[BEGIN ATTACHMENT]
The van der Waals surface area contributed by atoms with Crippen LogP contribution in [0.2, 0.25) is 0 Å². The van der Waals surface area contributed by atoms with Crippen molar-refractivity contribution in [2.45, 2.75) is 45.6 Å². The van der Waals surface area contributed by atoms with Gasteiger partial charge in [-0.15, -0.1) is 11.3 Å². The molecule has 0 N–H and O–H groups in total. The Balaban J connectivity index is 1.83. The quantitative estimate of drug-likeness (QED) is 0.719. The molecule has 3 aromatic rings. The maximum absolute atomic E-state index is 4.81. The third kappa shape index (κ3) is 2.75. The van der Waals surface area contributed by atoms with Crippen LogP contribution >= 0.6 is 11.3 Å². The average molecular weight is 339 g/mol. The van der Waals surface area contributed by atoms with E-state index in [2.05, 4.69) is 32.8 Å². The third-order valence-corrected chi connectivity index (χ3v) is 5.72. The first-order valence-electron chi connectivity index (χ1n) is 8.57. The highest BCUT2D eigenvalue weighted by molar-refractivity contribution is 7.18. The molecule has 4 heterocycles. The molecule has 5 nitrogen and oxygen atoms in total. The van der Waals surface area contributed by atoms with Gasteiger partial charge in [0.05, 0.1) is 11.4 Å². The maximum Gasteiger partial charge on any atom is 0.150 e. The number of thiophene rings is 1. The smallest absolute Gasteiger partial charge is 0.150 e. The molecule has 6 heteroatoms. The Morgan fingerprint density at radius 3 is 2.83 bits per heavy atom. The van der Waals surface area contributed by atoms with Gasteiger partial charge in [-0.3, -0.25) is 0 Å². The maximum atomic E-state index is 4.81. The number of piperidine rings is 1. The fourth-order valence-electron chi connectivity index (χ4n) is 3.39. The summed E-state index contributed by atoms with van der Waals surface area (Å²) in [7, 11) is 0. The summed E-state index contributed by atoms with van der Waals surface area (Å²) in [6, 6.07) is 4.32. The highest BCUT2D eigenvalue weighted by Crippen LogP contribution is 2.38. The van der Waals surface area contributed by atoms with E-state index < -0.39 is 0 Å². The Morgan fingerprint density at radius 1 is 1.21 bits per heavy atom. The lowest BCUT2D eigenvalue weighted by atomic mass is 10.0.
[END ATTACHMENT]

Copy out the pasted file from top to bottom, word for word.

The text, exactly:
The van der Waals surface area contributed by atoms with Crippen LogP contribution in [0.2, 0.25) is 0 Å². The van der Waals surface area contributed by atoms with Crippen molar-refractivity contribution in [2.45, 2.75) is 45.6 Å². The van der Waals surface area contributed by atoms with Gasteiger partial charge in [-0.15, -0.1) is 11.3 Å². The molecule has 0 N–H and O–H groups in total. The Balaban J connectivity index is 1.83. The quantitative estimate of drug-likeness (QED) is 0.719. The molecule has 3 aromatic rings. The maximum absolute atomic E-state index is 4.81. The third kappa shape index (κ3) is 2.75. The van der Waals surface area contributed by atoms with Crippen LogP contribution >= 0.6 is 11.3 Å². The average molecular weight is 339 g/mol. The van der Waals surface area contributed by atoms with E-state index in [2.05, 4.69) is 32.8 Å². The third-order valence-corrected chi connectivity index (χ3v) is 5.72. The first-order valence-electron chi connectivity index (χ1n) is 8.57. The highest BCUT2D eigenvalue weighted by molar-refractivity contribution is 7.18. The molecule has 4 heterocycles. The molecule has 5 nitrogen and oxygen atoms in total. The van der Waals surface area contributed by atoms with Gasteiger partial charge in [0.05, 0.1) is 11.4 Å². The maximum Gasteiger partial charge on any atom is 0.150 e. The number of thiophene rings is 1. The smallest absolute Gasteiger partial charge is 0.150 e. The molecule has 6 heteroatoms. The Morgan fingerprint density at radius 3 is 2.83 bits per heavy atom. The van der Waals surface area contributed by atoms with Gasteiger partial charge in [-0.3, -0.25) is 0 Å². The maximum atomic E-state index is 4.81. The number of piperidine rings is 1. The fourth-order valence-electron chi connectivity index (χ4n) is 3.39. The summed E-state index contributed by atoms with van der Waals surface area (Å²) in [7, 11) is 0. The summed E-state index contributed by atoms with van der Waals surface area (Å²) in [6, 6.07) is 4.32. The highest BCUT2D eigenvalue weighted by Crippen LogP contribution is 2.38. The van der Waals surface area contributed by atoms with E-state index < -0.39 is 0 Å². The Morgan fingerprint density at radius 1 is 1.21 bits per heavy atom. The lowest BCUT2D eigenvalue weighted by atomic mass is 10.0.